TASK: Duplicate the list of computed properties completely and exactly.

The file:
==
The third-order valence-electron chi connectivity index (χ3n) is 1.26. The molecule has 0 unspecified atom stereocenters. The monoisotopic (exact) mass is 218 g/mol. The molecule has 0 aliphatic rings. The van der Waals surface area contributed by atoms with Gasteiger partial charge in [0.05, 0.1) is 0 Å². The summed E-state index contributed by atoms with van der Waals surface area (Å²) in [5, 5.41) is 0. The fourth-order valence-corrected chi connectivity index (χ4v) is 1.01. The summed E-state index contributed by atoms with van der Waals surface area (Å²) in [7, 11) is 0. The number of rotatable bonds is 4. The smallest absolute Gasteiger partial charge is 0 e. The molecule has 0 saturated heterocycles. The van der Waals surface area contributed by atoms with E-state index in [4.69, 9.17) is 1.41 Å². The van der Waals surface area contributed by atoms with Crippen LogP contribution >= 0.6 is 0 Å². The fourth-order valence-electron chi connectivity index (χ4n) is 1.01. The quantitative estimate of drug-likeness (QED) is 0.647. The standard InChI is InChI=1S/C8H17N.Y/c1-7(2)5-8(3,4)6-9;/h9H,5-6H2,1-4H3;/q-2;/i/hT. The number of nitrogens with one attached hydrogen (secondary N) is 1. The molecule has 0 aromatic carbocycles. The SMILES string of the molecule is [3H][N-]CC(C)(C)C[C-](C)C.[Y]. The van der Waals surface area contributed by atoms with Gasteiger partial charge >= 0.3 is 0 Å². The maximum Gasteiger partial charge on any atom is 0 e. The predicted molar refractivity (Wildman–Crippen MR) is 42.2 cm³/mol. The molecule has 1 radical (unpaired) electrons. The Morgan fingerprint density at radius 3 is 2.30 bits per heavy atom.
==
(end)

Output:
The third-order valence-electron chi connectivity index (χ3n) is 1.26. The molecule has 0 unspecified atom stereocenters. The monoisotopic (exact) mass is 218 g/mol. The molecule has 0 aliphatic rings. The van der Waals surface area contributed by atoms with Gasteiger partial charge in [0.05, 0.1) is 0 Å². The summed E-state index contributed by atoms with van der Waals surface area (Å²) in [5, 5.41) is 0. The fourth-order valence-corrected chi connectivity index (χ4v) is 1.01. The summed E-state index contributed by atoms with van der Waals surface area (Å²) in [7, 11) is 0. The number of rotatable bonds is 4. The smallest absolute Gasteiger partial charge is 0 e. The molecule has 0 saturated heterocycles. The van der Waals surface area contributed by atoms with E-state index in [4.69, 9.17) is 1.41 Å². The van der Waals surface area contributed by atoms with Crippen LogP contribution >= 0.6 is 0 Å². The fourth-order valence-electron chi connectivity index (χ4n) is 1.01. The quantitative estimate of drug-likeness (QED) is 0.647. The standard InChI is InChI=1S/C8H17N.Y/c1-7(2)5-8(3,4)6-9;/h9H,5-6H2,1-4H3;/q-2;/i/hT. The number of nitrogens with one attached hydrogen (secondary N) is 1. The molecule has 0 aromatic carbocycles. The SMILES string of the molecule is [3H][N-]CC(C)(C)C[C-](C)C.[Y]. The van der Waals surface area contributed by atoms with Gasteiger partial charge >= 0.3 is 0 Å². The maximum Gasteiger partial charge on any atom is 0 e. The predicted molar refractivity (Wildman–Crippen MR) is 42.2 cm³/mol. The molecule has 1 radical (unpaired) electrons. The Morgan fingerprint density at radius 3 is 2.30 bits per heavy atom.